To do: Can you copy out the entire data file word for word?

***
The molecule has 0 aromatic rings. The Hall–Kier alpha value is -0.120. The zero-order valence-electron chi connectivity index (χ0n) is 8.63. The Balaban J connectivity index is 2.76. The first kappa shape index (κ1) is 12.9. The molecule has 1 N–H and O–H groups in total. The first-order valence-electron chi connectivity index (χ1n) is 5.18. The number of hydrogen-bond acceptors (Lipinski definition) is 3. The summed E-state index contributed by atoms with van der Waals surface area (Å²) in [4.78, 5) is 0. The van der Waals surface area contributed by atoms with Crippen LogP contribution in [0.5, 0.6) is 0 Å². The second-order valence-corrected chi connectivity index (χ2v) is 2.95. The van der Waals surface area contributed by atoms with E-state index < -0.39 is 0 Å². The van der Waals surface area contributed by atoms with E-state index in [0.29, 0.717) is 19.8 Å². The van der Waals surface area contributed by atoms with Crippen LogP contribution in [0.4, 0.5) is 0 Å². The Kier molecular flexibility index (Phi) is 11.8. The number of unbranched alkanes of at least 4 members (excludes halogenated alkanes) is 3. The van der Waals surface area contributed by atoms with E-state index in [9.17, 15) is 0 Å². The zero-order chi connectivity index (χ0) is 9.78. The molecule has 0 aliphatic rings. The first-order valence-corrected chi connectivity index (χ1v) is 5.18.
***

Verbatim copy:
The molecule has 0 aromatic rings. The Hall–Kier alpha value is -0.120. The zero-order valence-electron chi connectivity index (χ0n) is 8.63. The Balaban J connectivity index is 2.76. The first kappa shape index (κ1) is 12.9. The molecule has 1 N–H and O–H groups in total. The first-order valence-electron chi connectivity index (χ1n) is 5.18. The number of hydrogen-bond acceptors (Lipinski definition) is 3. The summed E-state index contributed by atoms with van der Waals surface area (Å²) in [4.78, 5) is 0. The van der Waals surface area contributed by atoms with Crippen LogP contribution in [0.5, 0.6) is 0 Å². The second-order valence-corrected chi connectivity index (χ2v) is 2.95. The van der Waals surface area contributed by atoms with E-state index < -0.39 is 0 Å². The van der Waals surface area contributed by atoms with E-state index in [0.29, 0.717) is 19.8 Å². The van der Waals surface area contributed by atoms with Crippen LogP contribution in [0.4, 0.5) is 0 Å². The Kier molecular flexibility index (Phi) is 11.8. The number of unbranched alkanes of at least 4 members (excludes halogenated alkanes) is 3. The van der Waals surface area contributed by atoms with E-state index in [9.17, 15) is 0 Å². The zero-order chi connectivity index (χ0) is 9.78. The molecule has 0 aliphatic rings. The first-order valence-corrected chi connectivity index (χ1v) is 5.18.